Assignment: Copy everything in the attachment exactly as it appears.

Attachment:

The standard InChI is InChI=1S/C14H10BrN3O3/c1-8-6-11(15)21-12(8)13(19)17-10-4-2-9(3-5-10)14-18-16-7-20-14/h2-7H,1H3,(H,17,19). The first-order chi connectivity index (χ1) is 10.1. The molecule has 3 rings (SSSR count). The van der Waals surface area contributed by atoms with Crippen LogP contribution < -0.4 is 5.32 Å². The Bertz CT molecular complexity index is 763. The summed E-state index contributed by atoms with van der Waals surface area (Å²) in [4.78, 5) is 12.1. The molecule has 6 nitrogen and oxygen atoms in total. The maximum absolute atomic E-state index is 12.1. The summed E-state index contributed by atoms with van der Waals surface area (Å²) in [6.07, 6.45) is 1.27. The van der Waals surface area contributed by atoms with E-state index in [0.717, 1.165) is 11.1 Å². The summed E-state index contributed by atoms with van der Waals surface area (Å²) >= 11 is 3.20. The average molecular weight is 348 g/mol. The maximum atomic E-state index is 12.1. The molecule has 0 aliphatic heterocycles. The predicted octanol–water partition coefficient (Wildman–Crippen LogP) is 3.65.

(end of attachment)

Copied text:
The standard InChI is InChI=1S/C14H10BrN3O3/c1-8-6-11(15)21-12(8)13(19)17-10-4-2-9(3-5-10)14-18-16-7-20-14/h2-7H,1H3,(H,17,19). The first-order chi connectivity index (χ1) is 10.1. The molecule has 3 rings (SSSR count). The van der Waals surface area contributed by atoms with Crippen LogP contribution < -0.4 is 5.32 Å². The Bertz CT molecular complexity index is 763. The summed E-state index contributed by atoms with van der Waals surface area (Å²) in [4.78, 5) is 12.1. The molecule has 6 nitrogen and oxygen atoms in total. The maximum absolute atomic E-state index is 12.1. The summed E-state index contributed by atoms with van der Waals surface area (Å²) in [6.07, 6.45) is 1.27. The van der Waals surface area contributed by atoms with E-state index in [0.717, 1.165) is 11.1 Å². The summed E-state index contributed by atoms with van der Waals surface area (Å²) >= 11 is 3.20. The average molecular weight is 348 g/mol. The maximum atomic E-state index is 12.1. The molecule has 0 aliphatic heterocycles. The predicted octanol–water partition coefficient (Wildman–Crippen LogP) is 3.65.